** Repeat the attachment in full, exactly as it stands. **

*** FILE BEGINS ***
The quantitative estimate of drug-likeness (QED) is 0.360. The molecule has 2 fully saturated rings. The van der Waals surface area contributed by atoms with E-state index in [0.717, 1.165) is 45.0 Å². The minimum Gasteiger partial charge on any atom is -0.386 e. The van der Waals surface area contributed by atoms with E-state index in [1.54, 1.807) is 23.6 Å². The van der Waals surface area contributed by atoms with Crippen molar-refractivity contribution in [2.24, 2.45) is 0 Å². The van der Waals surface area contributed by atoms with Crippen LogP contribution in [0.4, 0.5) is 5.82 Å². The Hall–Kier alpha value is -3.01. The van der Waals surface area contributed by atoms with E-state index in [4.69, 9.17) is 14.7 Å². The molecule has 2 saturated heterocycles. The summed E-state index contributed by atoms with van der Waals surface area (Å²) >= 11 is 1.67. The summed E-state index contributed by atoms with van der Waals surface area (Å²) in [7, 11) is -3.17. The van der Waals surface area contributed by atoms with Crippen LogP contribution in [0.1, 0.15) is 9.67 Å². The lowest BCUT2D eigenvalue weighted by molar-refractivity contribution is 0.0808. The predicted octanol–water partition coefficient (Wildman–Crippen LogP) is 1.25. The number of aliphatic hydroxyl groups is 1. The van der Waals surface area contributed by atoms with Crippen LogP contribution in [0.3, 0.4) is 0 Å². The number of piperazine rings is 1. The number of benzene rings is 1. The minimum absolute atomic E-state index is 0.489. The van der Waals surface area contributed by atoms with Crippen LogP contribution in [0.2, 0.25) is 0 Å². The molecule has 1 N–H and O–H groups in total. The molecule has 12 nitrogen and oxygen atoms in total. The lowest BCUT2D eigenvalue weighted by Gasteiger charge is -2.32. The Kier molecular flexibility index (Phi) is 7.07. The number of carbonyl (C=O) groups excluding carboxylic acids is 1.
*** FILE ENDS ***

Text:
The quantitative estimate of drug-likeness (QED) is 0.360. The molecule has 2 fully saturated rings. The van der Waals surface area contributed by atoms with E-state index in [0.717, 1.165) is 45.0 Å². The minimum Gasteiger partial charge on any atom is -0.386 e. The van der Waals surface area contributed by atoms with E-state index in [1.54, 1.807) is 23.6 Å². The van der Waals surface area contributed by atoms with Crippen molar-refractivity contribution in [2.24, 2.45) is 0 Å². The van der Waals surface area contributed by atoms with Crippen LogP contribution in [0.4, 0.5) is 5.82 Å². The Hall–Kier alpha value is -3.01. The van der Waals surface area contributed by atoms with E-state index in [4.69, 9.17) is 14.7 Å². The molecule has 2 saturated heterocycles. The summed E-state index contributed by atoms with van der Waals surface area (Å²) >= 11 is 1.67. The summed E-state index contributed by atoms with van der Waals surface area (Å²) in [7, 11) is -3.17. The van der Waals surface area contributed by atoms with Crippen LogP contribution in [0.1, 0.15) is 9.67 Å². The lowest BCUT2D eigenvalue weighted by molar-refractivity contribution is 0.0808. The predicted octanol–water partition coefficient (Wildman–Crippen LogP) is 1.25. The number of aliphatic hydroxyl groups is 1. The van der Waals surface area contributed by atoms with Crippen LogP contribution in [0.3, 0.4) is 0 Å². The number of piperazine rings is 1. The number of benzene rings is 1. The minimum absolute atomic E-state index is 0.489. The van der Waals surface area contributed by atoms with Crippen LogP contribution in [0.2, 0.25) is 0 Å². The molecule has 1 N–H and O–H groups in total. The molecule has 12 nitrogen and oxygen atoms in total. The lowest BCUT2D eigenvalue weighted by Gasteiger charge is -2.32. The Kier molecular flexibility index (Phi) is 7.07. The number of carbonyl (C=O) groups excluding carboxylic acids is 1.